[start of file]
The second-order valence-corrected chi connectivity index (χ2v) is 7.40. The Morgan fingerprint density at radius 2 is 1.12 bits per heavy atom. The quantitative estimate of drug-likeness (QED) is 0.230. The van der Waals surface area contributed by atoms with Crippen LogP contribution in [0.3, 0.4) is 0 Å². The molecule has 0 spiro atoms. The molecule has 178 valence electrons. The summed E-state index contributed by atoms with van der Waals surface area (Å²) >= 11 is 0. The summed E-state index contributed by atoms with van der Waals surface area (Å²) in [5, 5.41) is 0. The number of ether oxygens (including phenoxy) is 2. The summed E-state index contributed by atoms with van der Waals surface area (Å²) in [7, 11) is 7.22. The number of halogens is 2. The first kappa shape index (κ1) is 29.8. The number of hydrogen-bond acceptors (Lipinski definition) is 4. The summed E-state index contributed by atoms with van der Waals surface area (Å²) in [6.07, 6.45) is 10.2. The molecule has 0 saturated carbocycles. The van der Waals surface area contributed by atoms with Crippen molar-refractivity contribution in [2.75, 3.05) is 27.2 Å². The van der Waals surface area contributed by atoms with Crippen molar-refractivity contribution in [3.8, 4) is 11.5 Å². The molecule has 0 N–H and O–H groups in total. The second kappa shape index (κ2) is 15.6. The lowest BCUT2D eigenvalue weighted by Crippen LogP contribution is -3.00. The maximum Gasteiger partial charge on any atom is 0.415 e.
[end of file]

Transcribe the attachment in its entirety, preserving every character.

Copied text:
The second-order valence-corrected chi connectivity index (χ2v) is 7.40. The Morgan fingerprint density at radius 2 is 1.12 bits per heavy atom. The quantitative estimate of drug-likeness (QED) is 0.230. The van der Waals surface area contributed by atoms with Crippen LogP contribution in [0.3, 0.4) is 0 Å². The molecule has 0 spiro atoms. The molecule has 178 valence electrons. The summed E-state index contributed by atoms with van der Waals surface area (Å²) >= 11 is 0. The summed E-state index contributed by atoms with van der Waals surface area (Å²) in [5, 5.41) is 0. The number of ether oxygens (including phenoxy) is 2. The summed E-state index contributed by atoms with van der Waals surface area (Å²) in [7, 11) is 7.22. The number of halogens is 2. The first kappa shape index (κ1) is 29.8. The number of hydrogen-bond acceptors (Lipinski definition) is 4. The summed E-state index contributed by atoms with van der Waals surface area (Å²) in [6.07, 6.45) is 10.2. The molecule has 0 saturated carbocycles. The van der Waals surface area contributed by atoms with Crippen molar-refractivity contribution in [2.75, 3.05) is 27.2 Å². The van der Waals surface area contributed by atoms with Crippen molar-refractivity contribution in [3.8, 4) is 11.5 Å². The molecule has 0 N–H and O–H groups in total. The second kappa shape index (κ2) is 15.6. The lowest BCUT2D eigenvalue weighted by Crippen LogP contribution is -3.00. The maximum Gasteiger partial charge on any atom is 0.415 e.